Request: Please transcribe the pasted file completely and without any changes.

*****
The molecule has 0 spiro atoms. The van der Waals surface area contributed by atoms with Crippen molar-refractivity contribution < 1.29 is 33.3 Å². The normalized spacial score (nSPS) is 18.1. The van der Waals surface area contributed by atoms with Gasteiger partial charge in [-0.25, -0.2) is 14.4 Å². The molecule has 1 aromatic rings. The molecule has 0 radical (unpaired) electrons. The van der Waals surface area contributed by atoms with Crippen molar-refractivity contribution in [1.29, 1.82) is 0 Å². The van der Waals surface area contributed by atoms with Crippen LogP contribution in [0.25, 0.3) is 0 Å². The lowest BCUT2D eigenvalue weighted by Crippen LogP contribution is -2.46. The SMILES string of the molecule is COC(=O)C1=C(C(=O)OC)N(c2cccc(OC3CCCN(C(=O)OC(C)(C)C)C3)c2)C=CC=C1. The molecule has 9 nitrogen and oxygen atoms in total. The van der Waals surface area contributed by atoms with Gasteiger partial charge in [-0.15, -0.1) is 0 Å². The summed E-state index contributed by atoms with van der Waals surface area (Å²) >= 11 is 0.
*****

The molecule has 0 spiro atoms. The van der Waals surface area contributed by atoms with Crippen molar-refractivity contribution < 1.29 is 33.3 Å². The normalized spacial score (nSPS) is 18.1. The van der Waals surface area contributed by atoms with Gasteiger partial charge in [-0.25, -0.2) is 14.4 Å². The molecule has 1 aromatic rings. The molecule has 0 radical (unpaired) electrons. The van der Waals surface area contributed by atoms with Crippen molar-refractivity contribution in [1.29, 1.82) is 0 Å². The van der Waals surface area contributed by atoms with Crippen LogP contribution in [0.25, 0.3) is 0 Å². The lowest BCUT2D eigenvalue weighted by Crippen LogP contribution is -2.46. The SMILES string of the molecule is COC(=O)C1=C(C(=O)OC)N(c2cccc(OC3CCCN(C(=O)OC(C)(C)C)C3)c2)C=CC=C1. The molecule has 9 nitrogen and oxygen atoms in total. The van der Waals surface area contributed by atoms with Gasteiger partial charge in [-0.15, -0.1) is 0 Å². The summed E-state index contributed by atoms with van der Waals surface area (Å²) >= 11 is 0.